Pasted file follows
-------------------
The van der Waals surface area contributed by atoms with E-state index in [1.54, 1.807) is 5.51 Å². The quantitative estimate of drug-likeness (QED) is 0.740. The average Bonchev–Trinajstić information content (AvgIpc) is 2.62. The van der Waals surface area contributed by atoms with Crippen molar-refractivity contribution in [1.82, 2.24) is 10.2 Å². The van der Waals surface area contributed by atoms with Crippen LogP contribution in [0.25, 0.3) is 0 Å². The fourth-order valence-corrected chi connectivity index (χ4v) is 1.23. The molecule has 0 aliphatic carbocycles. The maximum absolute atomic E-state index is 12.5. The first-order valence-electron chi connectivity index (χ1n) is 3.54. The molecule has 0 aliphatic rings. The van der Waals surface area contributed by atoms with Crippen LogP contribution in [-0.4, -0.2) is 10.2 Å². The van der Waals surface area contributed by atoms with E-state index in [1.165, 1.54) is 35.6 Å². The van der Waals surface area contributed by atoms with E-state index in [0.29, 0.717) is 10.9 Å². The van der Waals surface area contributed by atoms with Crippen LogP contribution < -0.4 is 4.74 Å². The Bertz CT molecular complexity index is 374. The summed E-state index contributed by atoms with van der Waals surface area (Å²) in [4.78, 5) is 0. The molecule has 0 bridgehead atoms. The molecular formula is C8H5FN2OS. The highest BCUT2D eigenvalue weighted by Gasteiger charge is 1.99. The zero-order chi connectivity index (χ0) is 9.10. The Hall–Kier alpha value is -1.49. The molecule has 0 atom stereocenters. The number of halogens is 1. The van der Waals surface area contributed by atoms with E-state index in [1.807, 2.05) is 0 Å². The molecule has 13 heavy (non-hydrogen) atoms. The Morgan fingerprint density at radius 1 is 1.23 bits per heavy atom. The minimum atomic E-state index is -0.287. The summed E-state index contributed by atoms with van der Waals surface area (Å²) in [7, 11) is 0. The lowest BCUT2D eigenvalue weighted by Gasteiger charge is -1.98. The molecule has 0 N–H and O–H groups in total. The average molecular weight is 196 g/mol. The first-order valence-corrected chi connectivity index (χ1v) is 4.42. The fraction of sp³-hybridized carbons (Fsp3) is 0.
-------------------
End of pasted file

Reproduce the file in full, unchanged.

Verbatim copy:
The van der Waals surface area contributed by atoms with E-state index in [1.54, 1.807) is 5.51 Å². The quantitative estimate of drug-likeness (QED) is 0.740. The average Bonchev–Trinajstić information content (AvgIpc) is 2.62. The van der Waals surface area contributed by atoms with Crippen molar-refractivity contribution in [1.82, 2.24) is 10.2 Å². The van der Waals surface area contributed by atoms with Crippen LogP contribution in [0.25, 0.3) is 0 Å². The fourth-order valence-corrected chi connectivity index (χ4v) is 1.23. The molecule has 0 aliphatic carbocycles. The maximum absolute atomic E-state index is 12.5. The first-order valence-electron chi connectivity index (χ1n) is 3.54. The molecule has 0 aliphatic rings. The van der Waals surface area contributed by atoms with Crippen LogP contribution in [-0.4, -0.2) is 10.2 Å². The van der Waals surface area contributed by atoms with E-state index in [1.165, 1.54) is 35.6 Å². The van der Waals surface area contributed by atoms with E-state index in [0.29, 0.717) is 10.9 Å². The van der Waals surface area contributed by atoms with Crippen LogP contribution < -0.4 is 4.74 Å². The Bertz CT molecular complexity index is 374. The summed E-state index contributed by atoms with van der Waals surface area (Å²) in [4.78, 5) is 0. The molecule has 0 bridgehead atoms. The molecular formula is C8H5FN2OS. The highest BCUT2D eigenvalue weighted by Gasteiger charge is 1.99. The zero-order chi connectivity index (χ0) is 9.10. The Hall–Kier alpha value is -1.49. The molecule has 0 atom stereocenters. The number of halogens is 1. The van der Waals surface area contributed by atoms with E-state index in [1.807, 2.05) is 0 Å². The molecule has 13 heavy (non-hydrogen) atoms. The Morgan fingerprint density at radius 1 is 1.23 bits per heavy atom. The minimum atomic E-state index is -0.287. The summed E-state index contributed by atoms with van der Waals surface area (Å²) in [7, 11) is 0. The lowest BCUT2D eigenvalue weighted by Gasteiger charge is -1.98. The molecule has 0 N–H and O–H groups in total. The average molecular weight is 196 g/mol. The first-order valence-corrected chi connectivity index (χ1v) is 4.42. The fraction of sp³-hybridized carbons (Fsp3) is 0.